- It was the country’s first school for women started by Indians.
- She worked to abolish the discrimination and unfair treatment of people based on caste and gender.
- In the 1850s, the Phule couple initiated two educational trusts—the Native Female School, Pune and The Society for Promoting the Education of Mahars, Mangs and Etceteras—which came to have many schools under them.
- She published Kavya Phule in 1854 and Bavan Kashi SubodhRatnakar in 1892. In her poem, Go, Get Education, she urges the oppressed communities to get an education and break free from the chains of oppression.
- In 1852, Savitribai started the MahilaSeva Mandal to raise awareness about women’s rights.
- She simultaneously campaigned against child marriage, while supporting widow remarriage.
Subject – IR
Context – China’s new law on land borders, passed on October 23, came into effect on January 1.
- The Standing Committee of China’s National People’s Congress passed the law for the “protection and exploitation of the country’s land border areas”.
- It mandates the state to take measures “to strengthen border defence, support economic and social development as well as opening-up in border areas, improve public services and infrastructure in such areas, encourage and support people’s life and work there, and promote coordination between border defence and social, economic development in border areas”.
- This means that it is encouraging the development of villages for civilians in the border areas.
- However, the law also asks the state to follow the principles of “equality, mutual trust, and friendly consultation, handle land border related-affairs with neighbouring countries through negotiations to properly resolve disputes and longstanding border issues”.
- The law lays down four conditions under which the state can impose emergency measures, including border shutdown.
Impact on India –
- China and India share a disputed 3,488-km boundary, the third longest among China’s 22,457-km land boundaries with 14 countries, after the borders with Mongolia and Russia.
- Besides India, Bhutan (477 km) is the only other country with which China has a disputed land border.
Subject – IR
Context – EU drafts plan to label gas and nuclear investments as green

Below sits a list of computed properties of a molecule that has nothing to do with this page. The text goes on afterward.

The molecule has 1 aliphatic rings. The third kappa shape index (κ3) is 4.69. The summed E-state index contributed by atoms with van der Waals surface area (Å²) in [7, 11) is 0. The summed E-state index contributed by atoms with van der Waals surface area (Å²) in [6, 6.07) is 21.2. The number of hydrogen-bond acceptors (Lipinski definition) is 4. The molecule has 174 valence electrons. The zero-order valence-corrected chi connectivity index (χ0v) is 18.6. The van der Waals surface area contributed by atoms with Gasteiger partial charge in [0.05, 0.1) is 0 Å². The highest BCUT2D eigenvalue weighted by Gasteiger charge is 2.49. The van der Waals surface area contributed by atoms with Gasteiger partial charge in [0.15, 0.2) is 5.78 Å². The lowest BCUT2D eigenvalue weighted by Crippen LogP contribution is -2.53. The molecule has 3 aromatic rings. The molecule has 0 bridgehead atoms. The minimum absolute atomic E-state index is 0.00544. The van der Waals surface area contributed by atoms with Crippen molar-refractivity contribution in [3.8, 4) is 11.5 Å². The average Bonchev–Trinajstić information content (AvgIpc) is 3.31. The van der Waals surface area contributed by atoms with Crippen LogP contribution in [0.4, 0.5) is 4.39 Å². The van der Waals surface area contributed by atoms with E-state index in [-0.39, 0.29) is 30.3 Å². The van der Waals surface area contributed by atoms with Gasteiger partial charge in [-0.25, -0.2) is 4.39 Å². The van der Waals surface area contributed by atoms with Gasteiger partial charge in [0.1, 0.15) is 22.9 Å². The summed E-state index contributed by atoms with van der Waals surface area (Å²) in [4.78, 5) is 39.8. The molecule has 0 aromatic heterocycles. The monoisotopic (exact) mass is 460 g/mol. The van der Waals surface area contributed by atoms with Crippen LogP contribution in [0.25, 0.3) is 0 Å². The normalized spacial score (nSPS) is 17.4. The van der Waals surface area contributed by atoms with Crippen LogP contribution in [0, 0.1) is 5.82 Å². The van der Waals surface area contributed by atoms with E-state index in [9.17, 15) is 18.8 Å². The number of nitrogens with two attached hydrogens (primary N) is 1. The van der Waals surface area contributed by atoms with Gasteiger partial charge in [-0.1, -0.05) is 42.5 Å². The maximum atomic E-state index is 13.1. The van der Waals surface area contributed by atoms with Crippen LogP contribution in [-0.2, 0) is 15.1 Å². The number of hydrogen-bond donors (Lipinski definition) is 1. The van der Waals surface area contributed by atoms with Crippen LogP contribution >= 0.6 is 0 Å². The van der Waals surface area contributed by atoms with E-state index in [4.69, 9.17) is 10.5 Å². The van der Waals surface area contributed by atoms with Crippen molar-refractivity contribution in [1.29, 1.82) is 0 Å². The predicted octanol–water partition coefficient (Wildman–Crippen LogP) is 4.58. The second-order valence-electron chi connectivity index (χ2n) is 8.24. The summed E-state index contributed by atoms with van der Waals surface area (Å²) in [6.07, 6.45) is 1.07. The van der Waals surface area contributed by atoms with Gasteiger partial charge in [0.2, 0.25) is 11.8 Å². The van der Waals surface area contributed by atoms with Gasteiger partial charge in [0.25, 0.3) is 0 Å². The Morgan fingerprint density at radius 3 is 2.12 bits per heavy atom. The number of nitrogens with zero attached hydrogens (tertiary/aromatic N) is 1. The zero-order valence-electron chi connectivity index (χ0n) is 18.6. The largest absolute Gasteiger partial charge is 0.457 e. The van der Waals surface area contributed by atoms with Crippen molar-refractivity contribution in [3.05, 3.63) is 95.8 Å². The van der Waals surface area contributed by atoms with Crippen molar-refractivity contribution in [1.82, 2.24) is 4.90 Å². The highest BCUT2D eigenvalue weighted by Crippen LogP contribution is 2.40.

- The European Union has drawn up plans to label some natural gas and nuclear energy projects as “green” investments after a year-long battle between governments over which investments are truly climate-friendly.
- The European Commission is expected to propose rules in January deciding whether gas and nuclear projects will be included in the EU “sustainable finance taxonomy”.
- This is a list of economic activities and the environmental criteria they must meet to be labelled as green investments.
- By restricting the “green” label to truly climate-friendly projects, the system aims to make those investments more attractive to private capital, and stop “greenwashing”, where companies or investors overstate their eco-friendly credentials.
- A draft of the Commission’s proposal, would label nuclear power plant investments as green if the project has a plan, funds and a site to safely dispose of radioactive waste. To be deemed green, new nuclear plants must receive construction permits before 2045.
- Investments in natural gas power plants would also be deemed green if they produce emissions below 270g of CO2 equivalent per kilowatt hour (kWh), replace a more polluting fossil fuel plant, receive a construction permit by Dec. 31 2030 and plan to switch to low-carbon gases by the end of 2035.
- Gas and nuclear power generation would be labelled green on the grounds that they are “transitional” activities – defined as those that are not fully sustainable, but which have emissions below industry average and do not lock in polluting assets.
- Natural gas emits roughly half the CO2 emissions of coal when burned in power plants, but gas infrastructure is also associated with leaks of methane, a potent planet-warming gas.
Subject – Defence and Security
Context – If in the physical world, 2022 has started off with a major Omicron scare, the cyber world stares at a year where phishing, ransomware and malware attacks will get more sophisticated
- Attacks-as-a-Service, Malware-as-a-Service and Fraud-as-a-Service, are all terms used to better qualify the complex evolution of cybercrime offer.
- All these terms are commonly used for providing of illegal activities by cyber criminals.
Types of Cyber Attacks
- Malware, short for malicious software refers to any kind of software that is designed to cause damage to a single computer, server, or computer network. Ransomware, Spy ware, Worms, viruses, and Trojans are all varieties of malware.